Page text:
Britt had inadvertently come across an article Jamie had written on the topic in which she was interested. As she puts it, "I really had to put two and two together — I didn't even realise it was the same Jamie that I had been in contact with for the special issue! But when I did, I felt more comfortable emailing him." She drafted a long email that responded to the article Jamie had written. In it, she summarised some of his main arguments, extended the discussion a bit further, asked some questions, and shared an article she thought might be of interest to Jamie.

After she hit 'Send', she realised that she had unintentionally drafted a rough outline. She quickly copied and pasted the body of the email into a word processing document and used it as a framework for what eventually became one of her exam papers.

We know that academic writing is really just a bunch of really long, drawn out conversations—after all, we cite each other, respond to each other, try to contribute when we can, and perhaps even seek to nudge the direction the conversation takes. Kenneth Burke has famously written about academic discourse as a conversation in a parlor. It had not occurred to Britt before that emails can be one place where this conversation happens, and that academic writing — articles, chapters, etc. — can act like a record of the conversation that has taken place.

Jamie replied to Britt's email to offer his own thoughts, and over the next year and a half a wonderful correspondence about mutual areas of inquiry and curiosity began to flower. We talked about how we might conceptualise the field of writing studies, doctoral writing research and possibilities for future collaboration. We have influenced each other's thinking and development by sharing articles (our own and those written by others), podcasts and calls for papers, as well as feedback on drafts. We often discuss thorny issues in our fields and scheme about ways to overcome them. Our emails eventually moved into videocalls, introductions to other colleagues, chats on Twitter and our most recent work together to develop a book proposal (with our colleague Cecile Badenhorst) for a collected edition on 'Imagining Doctoral Writing'.

But, overall, perhaps the sweetest part has been in sharing the mundane things that remind that we are living and breathing human beings, not just brains. Things like the weather (always exciting, what with Britt being in Canada), our pets, our academic lives, as well as our losses and low points. We both enjoy the collegiality and generosity of our exchanges. As an early career academic, Jamie has been so grateful for the opportunity to connect to an emerging scholar like Britt, whose knowledge and expertise has extended his own. And as a doctoral student, Britt has found connecting with Jamie to be an immensely enriching (and unanticipated, but wholly welcomed) growth experience that has added to the process of "becoming doctoral".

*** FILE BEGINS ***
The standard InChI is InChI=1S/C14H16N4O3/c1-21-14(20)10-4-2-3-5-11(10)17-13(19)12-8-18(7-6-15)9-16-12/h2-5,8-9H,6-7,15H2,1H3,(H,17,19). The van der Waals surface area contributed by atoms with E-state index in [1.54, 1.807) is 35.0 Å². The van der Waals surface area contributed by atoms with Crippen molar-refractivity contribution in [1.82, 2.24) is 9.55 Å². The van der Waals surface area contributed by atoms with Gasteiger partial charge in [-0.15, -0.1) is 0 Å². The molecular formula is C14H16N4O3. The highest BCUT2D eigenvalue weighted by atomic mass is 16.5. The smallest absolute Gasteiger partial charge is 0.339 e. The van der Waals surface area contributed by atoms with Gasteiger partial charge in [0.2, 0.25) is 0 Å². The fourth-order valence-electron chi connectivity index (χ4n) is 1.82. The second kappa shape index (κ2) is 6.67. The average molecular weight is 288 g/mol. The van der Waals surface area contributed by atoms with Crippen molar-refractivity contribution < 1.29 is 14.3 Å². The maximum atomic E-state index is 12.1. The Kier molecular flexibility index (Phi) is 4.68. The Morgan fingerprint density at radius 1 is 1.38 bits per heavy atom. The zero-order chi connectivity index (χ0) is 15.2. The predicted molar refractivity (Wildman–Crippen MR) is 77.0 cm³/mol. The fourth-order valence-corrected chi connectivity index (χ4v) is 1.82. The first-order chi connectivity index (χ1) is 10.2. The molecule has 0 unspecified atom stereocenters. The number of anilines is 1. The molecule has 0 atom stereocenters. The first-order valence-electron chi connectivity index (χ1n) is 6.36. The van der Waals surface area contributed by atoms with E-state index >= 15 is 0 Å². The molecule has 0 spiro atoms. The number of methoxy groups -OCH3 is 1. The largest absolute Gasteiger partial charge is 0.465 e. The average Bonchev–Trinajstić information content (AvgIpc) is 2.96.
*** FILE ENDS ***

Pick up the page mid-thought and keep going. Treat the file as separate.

In conclusion, we’d like to reaffirm our argument that emails are a form of writing undertaken by academics. While it can be tempting to position them as the enemy of the real stuff, we have found that emails have been an absolutely crucial part of our becoming as colleagues, scholars, collaborators and friends. Emails shouldn't be underestimated for their capacity to bring people together as collaborators and intellectual workers.

We'd love to hear from you! Please feel free to email us and continue the conversation!


James Burford is a Lecturer in the RED (Research Education and Development) team. His primary research areas are academic writing, doctoral education, academic mobilities and gender and sexuality studies. Jamie seems to love all things meta. When he was a PhD student, he did a PhD on what it feels like to write a PhD and, when he was a mobile academic, he researched academic mobility! Alongside his work at La Trobe, Jamie co-edits the research blog Conference Inference with Emily Henderson. Jamie tweets from @jiaburford.

Brittany Amell is a PhD student in the School of Linguistics and Language Studies at Carleton University (Canada). Her primary research areas include the research, theory, and pedagogy of academic writing. Like Jamie, Britt also seems to love all things meta. Her PhD research is focusing on the writing that she and other doctoral students do for their degrees. She works as a writing coach and consultant with undergraduate and graduate students from Carleton. Britt tweets from @balloonleap.